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|"Let me tell the story -- I can tell it all;
'Bout a mountain boy who ran illegal alcohol..."
One of the All-Time Great Drive-In Movies...
|Produced by, co-written by and starring Robert
Mitchum, this is his film all the way -- and would still be if it had been
a slick studio product, instead of the wildcat production it was.
Seeing this film for the first time today, it must be almost impossible to
imagine the impact it had (especially in the South) forty plus years ago;
it's one of the first i know of that actually showed some understanding of
what made those folks up there in the hills tick. I grew up in the Piedmont
region of South Carolina and i was ten when this came out -- watching it
today takes me right back to that time and that world.
I know for a fact that this film was so popular that it was still playing
regularly as a summer drive-in movie in the Carolinas ten and more years
after its release.
said to Sonny -- Son, make this run your last;
The tank is filled with hundred proof; you're all tuned up and gassed --
But, son, he said, be careful -- and if you can't get through
I'd rather have you back again than all that mountain
The story is a bit simplistic, the dialog ranges
from adequate to banal, some of the performances just about adequately cover
up otherwise blank places on the screen, there are continuity slipups (a
scene set in Memphis is shot right in front of a store that says "Asheville's
Finest", as i recall)... but none of that stuff MATTERS.
It doesn't matter because the performance that counts -- Mitchum's (and to
a lesser extent, Gene Barry as the Fed) is Right On The Money. It's a classic
Mitchum performance -- Big Bob at his sleepy-eyed, existentialist-loner best...
the man who doesn't really give a damn about much of anything till someone
*makes* him care. Which is about equivalent to walking up to a sleeping pride
of lions and kicking one in the teeth.
The final, 3-way chase that leads to the inevitable tragic/mythic ending
is a bit crude by the slick standards of today's action films, but, (especially
for anyone who has driven the back roads and hills where they shot it and
where it is set) it'll still get your adrenaline pumping. (Watch for the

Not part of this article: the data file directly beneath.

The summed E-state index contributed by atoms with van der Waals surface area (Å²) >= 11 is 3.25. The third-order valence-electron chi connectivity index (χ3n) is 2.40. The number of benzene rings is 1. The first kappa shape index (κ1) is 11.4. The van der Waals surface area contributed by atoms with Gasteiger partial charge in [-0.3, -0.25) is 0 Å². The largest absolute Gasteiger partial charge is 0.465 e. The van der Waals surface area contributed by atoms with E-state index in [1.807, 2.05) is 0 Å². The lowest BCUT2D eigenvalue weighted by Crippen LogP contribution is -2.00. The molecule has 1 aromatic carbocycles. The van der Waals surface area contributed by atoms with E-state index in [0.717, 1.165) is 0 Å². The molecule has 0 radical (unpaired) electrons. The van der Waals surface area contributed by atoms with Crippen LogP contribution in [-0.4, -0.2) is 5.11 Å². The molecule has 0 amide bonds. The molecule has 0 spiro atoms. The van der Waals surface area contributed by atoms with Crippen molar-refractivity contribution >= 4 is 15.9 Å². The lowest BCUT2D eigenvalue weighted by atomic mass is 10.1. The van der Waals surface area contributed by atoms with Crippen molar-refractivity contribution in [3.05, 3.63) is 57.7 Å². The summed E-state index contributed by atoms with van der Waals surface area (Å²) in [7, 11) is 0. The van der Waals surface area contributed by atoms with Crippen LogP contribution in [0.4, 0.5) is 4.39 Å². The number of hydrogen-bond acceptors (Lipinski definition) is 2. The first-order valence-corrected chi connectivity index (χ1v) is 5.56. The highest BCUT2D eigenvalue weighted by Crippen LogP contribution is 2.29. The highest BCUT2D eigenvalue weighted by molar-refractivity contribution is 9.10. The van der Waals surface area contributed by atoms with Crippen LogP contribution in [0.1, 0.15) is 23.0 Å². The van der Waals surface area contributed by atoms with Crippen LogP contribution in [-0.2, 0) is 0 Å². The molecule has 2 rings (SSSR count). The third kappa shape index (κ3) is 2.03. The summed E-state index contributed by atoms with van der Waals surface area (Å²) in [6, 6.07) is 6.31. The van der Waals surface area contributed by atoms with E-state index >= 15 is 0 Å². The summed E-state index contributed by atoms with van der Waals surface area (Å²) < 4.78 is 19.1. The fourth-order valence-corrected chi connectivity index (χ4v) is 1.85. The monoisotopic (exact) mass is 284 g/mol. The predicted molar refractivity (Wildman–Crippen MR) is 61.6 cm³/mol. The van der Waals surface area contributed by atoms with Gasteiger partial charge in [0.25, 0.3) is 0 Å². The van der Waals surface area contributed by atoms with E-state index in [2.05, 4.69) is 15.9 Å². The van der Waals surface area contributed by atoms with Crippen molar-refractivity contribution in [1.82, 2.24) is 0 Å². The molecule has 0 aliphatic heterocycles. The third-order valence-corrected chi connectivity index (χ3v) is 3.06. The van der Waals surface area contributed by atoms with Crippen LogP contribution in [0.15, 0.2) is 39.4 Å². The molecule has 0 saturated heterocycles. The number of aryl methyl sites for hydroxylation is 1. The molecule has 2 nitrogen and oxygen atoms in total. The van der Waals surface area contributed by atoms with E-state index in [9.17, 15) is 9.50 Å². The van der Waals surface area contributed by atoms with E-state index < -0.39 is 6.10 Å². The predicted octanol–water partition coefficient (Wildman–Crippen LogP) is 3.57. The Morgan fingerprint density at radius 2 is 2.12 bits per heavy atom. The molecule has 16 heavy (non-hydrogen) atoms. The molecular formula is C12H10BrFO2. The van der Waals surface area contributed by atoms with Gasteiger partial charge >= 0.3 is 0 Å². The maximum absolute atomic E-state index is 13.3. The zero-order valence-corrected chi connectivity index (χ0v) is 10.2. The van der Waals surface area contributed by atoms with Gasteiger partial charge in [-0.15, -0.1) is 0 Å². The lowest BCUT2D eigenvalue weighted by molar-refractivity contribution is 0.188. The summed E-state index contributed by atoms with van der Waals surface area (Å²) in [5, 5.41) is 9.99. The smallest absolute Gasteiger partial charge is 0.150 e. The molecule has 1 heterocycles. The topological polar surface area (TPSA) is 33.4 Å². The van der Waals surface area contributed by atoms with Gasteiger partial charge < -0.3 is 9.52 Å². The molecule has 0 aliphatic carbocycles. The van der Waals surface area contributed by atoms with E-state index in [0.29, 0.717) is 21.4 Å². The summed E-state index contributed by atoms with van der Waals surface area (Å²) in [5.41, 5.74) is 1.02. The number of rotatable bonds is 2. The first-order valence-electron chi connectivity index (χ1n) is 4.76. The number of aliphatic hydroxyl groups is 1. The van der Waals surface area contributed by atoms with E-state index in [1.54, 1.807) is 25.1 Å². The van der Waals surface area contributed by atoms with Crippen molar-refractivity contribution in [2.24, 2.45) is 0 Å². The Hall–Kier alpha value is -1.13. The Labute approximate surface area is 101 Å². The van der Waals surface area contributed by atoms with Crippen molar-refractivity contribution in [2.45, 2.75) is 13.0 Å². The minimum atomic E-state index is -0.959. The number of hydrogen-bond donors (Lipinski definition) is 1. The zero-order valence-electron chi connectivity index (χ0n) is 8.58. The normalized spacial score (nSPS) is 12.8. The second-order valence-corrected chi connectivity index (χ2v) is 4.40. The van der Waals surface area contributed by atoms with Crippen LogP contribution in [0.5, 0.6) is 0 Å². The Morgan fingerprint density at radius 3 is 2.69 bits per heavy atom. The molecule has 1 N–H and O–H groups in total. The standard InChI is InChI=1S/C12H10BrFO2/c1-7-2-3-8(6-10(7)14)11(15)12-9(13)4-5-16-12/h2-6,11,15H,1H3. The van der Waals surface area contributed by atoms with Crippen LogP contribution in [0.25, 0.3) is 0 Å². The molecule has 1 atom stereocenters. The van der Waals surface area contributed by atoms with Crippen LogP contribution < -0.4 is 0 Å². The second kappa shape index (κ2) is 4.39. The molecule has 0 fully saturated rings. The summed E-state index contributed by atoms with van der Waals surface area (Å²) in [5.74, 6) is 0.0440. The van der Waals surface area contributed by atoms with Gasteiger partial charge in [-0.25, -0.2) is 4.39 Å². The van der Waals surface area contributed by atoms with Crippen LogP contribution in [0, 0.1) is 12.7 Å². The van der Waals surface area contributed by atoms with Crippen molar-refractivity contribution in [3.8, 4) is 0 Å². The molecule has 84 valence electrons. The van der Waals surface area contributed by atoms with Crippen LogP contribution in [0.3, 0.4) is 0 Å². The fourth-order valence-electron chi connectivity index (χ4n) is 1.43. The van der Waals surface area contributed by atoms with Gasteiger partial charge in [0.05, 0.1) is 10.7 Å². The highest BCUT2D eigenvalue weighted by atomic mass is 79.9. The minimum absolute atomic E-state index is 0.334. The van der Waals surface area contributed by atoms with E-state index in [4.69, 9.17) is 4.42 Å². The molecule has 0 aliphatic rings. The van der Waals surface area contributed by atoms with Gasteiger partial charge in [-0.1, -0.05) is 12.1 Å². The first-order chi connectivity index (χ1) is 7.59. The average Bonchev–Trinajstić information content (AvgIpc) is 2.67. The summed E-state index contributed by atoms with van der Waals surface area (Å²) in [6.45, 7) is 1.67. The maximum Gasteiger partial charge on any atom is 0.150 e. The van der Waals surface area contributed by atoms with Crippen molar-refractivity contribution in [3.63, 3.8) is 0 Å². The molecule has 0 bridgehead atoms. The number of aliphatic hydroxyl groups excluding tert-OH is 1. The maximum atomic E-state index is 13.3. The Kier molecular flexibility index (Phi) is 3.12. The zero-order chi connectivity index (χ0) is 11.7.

outside of Beardon, there they made the fatal strike;
He left the road at ninety, that's all there is to say --
The Devil got the moonshine and the mountain boy that
((Of course, any review of "Thunder Road" must inevitably
mention Mitchum's hit recording of the theme song from the film -- which
i have to warn you is, unfortunately, *not* the version that was used on
the print i remember, but which is worth looking for in and of itself.))
A great film, just on its own terms, but there's a bit more:
This, from what i have read, was the film that Mitchum ramrodded thru to
save his career and prove he was still "bankable" -- that people would still
go to his films -- after a brush with the law that would barely even be reported
today, but was looked upon in the Hollywood of the mid-Fifties as a career
Imagine what we would have missed between then and now if "Thunder Road"
there was thunder, thunder over Thunder Road;
Thunder was his engine -- white lightnin' was his load
And there was moonshine, moonshine, to quench the Devil's thirst --
The Law they swore they'd get him, but the Devil got him
|And yet another "Another Thing"
about this film -- i have recently been contacted by a writer for a
Knoxville-area paper who is researching the actual case -- including the
fatal crash -- that was the basis for the film.
Apparently, much of the story recounted in the theme song is substantively
true; the Feds did send in a special task force to shut down one particularly
annoying 'shine operation, and the crash as stated occured roughly when and
where the song says.
According to my correspondent, it was pretty much hushed up (at least partly,
apparently by the Feds) at the time and wasn't even much covered in the local
I haven't heard any more from them, but i'm interested; the involvement of
the Memphis gang in the crash in the film is just a bit too pat, as if Mitchum
and Co. wanted to avoid problems with Someone, and blamed Sonny's death on